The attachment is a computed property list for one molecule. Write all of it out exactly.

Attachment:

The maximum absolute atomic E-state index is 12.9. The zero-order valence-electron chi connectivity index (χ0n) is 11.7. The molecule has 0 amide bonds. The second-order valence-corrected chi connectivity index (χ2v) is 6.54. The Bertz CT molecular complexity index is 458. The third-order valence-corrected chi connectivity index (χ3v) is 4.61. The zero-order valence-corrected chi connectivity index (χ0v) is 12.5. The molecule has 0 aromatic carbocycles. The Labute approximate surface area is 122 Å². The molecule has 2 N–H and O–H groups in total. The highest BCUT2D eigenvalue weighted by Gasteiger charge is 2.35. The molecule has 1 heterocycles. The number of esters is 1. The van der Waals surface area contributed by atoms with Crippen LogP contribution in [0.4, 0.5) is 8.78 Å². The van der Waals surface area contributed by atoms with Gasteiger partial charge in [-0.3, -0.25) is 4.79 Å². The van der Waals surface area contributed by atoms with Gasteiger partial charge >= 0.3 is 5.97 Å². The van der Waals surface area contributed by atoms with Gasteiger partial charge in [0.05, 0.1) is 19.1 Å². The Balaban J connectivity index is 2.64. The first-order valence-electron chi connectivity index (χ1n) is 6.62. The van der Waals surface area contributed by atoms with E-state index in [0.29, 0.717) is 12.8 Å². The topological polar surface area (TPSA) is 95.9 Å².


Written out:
The maximum absolute atomic E-state index is 12.9. The zero-order valence-electron chi connectivity index (χ0n) is 11.7. The molecule has 0 amide bonds. The second-order valence-corrected chi connectivity index (χ2v) is 6.54. The Bertz CT molecular complexity index is 458. The third-order valence-corrected chi connectivity index (χ3v) is 4.61. The zero-order valence-corrected chi connectivity index (χ0v) is 12.5. The molecule has 0 aromatic carbocycles. The Labute approximate surface area is 122 Å². The molecule has 2 N–H and O–H groups in total. The highest BCUT2D eigenvalue weighted by Gasteiger charge is 2.35. The molecule has 1 heterocycles. The number of esters is 1. The van der Waals surface area contributed by atoms with Crippen LogP contribution in [0.4, 0.5) is 8.78 Å². The van der Waals surface area contributed by atoms with Gasteiger partial charge in [-0.3, -0.25) is 4.79 Å². The van der Waals surface area contributed by atoms with Gasteiger partial charge >= 0.3 is 5.97 Å². The van der Waals surface area contributed by atoms with Gasteiger partial charge in [0.05, 0.1) is 19.1 Å². The Balaban J connectivity index is 2.64. The first-order valence-electron chi connectivity index (χ1n) is 6.62. The van der Waals surface area contributed by atoms with E-state index in [0.29, 0.717) is 12.8 Å². The topological polar surface area (TPSA) is 95.9 Å².